Instead of the wires, batteries, and light bulbs used in electric circuits, biochemical circuits use DNA and enzymes to get the job done.
Researchers developed a new way of tackling viral infection by designing nanostructures similar in shape to the virus particle.
The new bond occurs between elements of Group XII of the periodic table in (pseudo)tetrahedral geometry and electron donors.
When batteries run out of charge, you need to plug them into electricity to recharge them. New research has created a battery that can recharge itself without needing electricity.
Skin-conforming, ultra-thin wearable medical sensors could make going to the doctor less invasive than ever before. This newly developed, “tattooable” sensor uses a newly developed material to create one of the thinnest yet.
Researchers meld ideas from biology and chemistry to generate hybrid catalysts that can catalyze natural reactions at even faster rates.
The worldwide death toll from the pandemic disease COVID-19 has now surpassed half a million people, sparking global vaccine development efforts. One of the most important elements in the immune system’s response to a vaccine is the antibody response, but antibodies to different parts of the invader can have different effects. In order to better understand which parts of SARS-CoV-2 are targeted by antibodies from the human immune system, Hongye Wang and colleagues developed a SARS-CoV-2 peptide array. By observing which peptides were targeted by antibodies from patients with COVID-19, the authors were able to profile which of these regions were responsible for raising antibodies. Their technology will also be useful in future vaccine development efforts.
Let’s find out how researchers are using ‘artificial intelligence’ as a tool to the advancement of drug discovery.
When cooking an egg, heat denatures proteins in the egg. How does a thermophilic bacteria prevent its proteins from denaturing too?
The authors here present the next step in artificial nanoengines – an engine that can perform multiple cycles over the same path.
An interesting correlation has been discovered between consumption of spices and a lower fatality rate from COVID-19.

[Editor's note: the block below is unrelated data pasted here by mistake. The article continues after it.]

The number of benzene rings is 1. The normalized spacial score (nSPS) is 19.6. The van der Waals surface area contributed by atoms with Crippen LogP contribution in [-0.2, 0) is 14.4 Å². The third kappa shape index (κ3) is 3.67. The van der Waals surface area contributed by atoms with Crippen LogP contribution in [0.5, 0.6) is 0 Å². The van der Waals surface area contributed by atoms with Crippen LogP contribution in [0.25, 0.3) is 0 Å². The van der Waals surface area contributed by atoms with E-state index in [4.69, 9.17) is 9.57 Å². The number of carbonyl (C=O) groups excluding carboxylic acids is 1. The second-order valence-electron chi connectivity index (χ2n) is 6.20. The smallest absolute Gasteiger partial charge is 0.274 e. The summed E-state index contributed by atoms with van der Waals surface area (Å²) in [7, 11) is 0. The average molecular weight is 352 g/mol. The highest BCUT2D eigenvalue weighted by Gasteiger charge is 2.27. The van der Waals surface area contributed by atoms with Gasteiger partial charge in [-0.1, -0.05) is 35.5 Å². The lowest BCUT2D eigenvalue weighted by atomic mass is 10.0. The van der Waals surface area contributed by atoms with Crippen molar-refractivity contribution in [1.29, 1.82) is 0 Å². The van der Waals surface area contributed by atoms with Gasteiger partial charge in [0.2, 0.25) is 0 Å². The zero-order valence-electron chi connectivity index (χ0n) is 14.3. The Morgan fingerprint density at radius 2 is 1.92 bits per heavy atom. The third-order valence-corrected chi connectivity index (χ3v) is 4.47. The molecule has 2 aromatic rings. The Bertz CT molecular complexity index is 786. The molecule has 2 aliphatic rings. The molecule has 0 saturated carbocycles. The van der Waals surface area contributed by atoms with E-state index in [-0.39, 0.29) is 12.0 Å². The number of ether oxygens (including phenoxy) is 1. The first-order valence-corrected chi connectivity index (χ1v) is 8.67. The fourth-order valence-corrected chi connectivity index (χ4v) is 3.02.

How do you design a “cage” for a molecule? And how do you release it again, selectively? Find out about a rationally designed red-light labile protecting group.
The impacts of systemic racism extend far beyond police brutality. It’s time we face up to systemic racism within chemistry, and take action to reform it for the better
Scientists can now identify plastic in coastal water from pictures taken by European Space Agency (ESA) satellites
Paper: ECM-based microchannel for culturing in vitro vascular tissues with simultaneous perfusion and stretch Journal: Lab on a Chip Authors: Azusa Shimizu, Wei Huang Goh, Shun Itai, Michinao Hashimoto, Shigenori Miurad and Hiroaki Onoe Year: 2020 Featured Image: Jesus Leonardo Rondon Tapia–Creative Commons License Inflammation or…
Ticks are usually viewed as disgusting parasites, but new research has emerged that may make you change your mind about these little critters.
The coronavirus pandemic caused by the virus SARS-CoV-2 has now caused over 100,000 deaths in the United States alone. However, only a small fraction of people infected develop severe illness leading to death. Why do some people barely display any symptoms, while others progress to complete respiratory failure? Here, researchers at Shanghai Children’s Hospital used chemical proteomic technology to identify protein-protein interactions between SARS-CoV-2 and human proteins and use these data to better understand how the virus interacts with the immune system, leading to a runaway reaction in some patients. They also correlate levels of important immune proteins IL-6 and IL-8 to COVID-19 severity in patient samples, in agreement with their chemical proteomic data.
Researchers use a naturally crystalline protein to act as a cage to hold another enzyme. This assembly can then be used to turn waste cooking oil into biodiesel.
Coronavirus has affected every one of us directly or indirectly. Early detection can lower the spread of the disease. Let’s learn about a new technique for rapid detection of SARS-CoV-2, the virus responsible for COVID-19.
Lead pipes still exist in older infrastructure, but chemical water treatment can prevent (or increase!) the release of lead from the pipes to drinking water.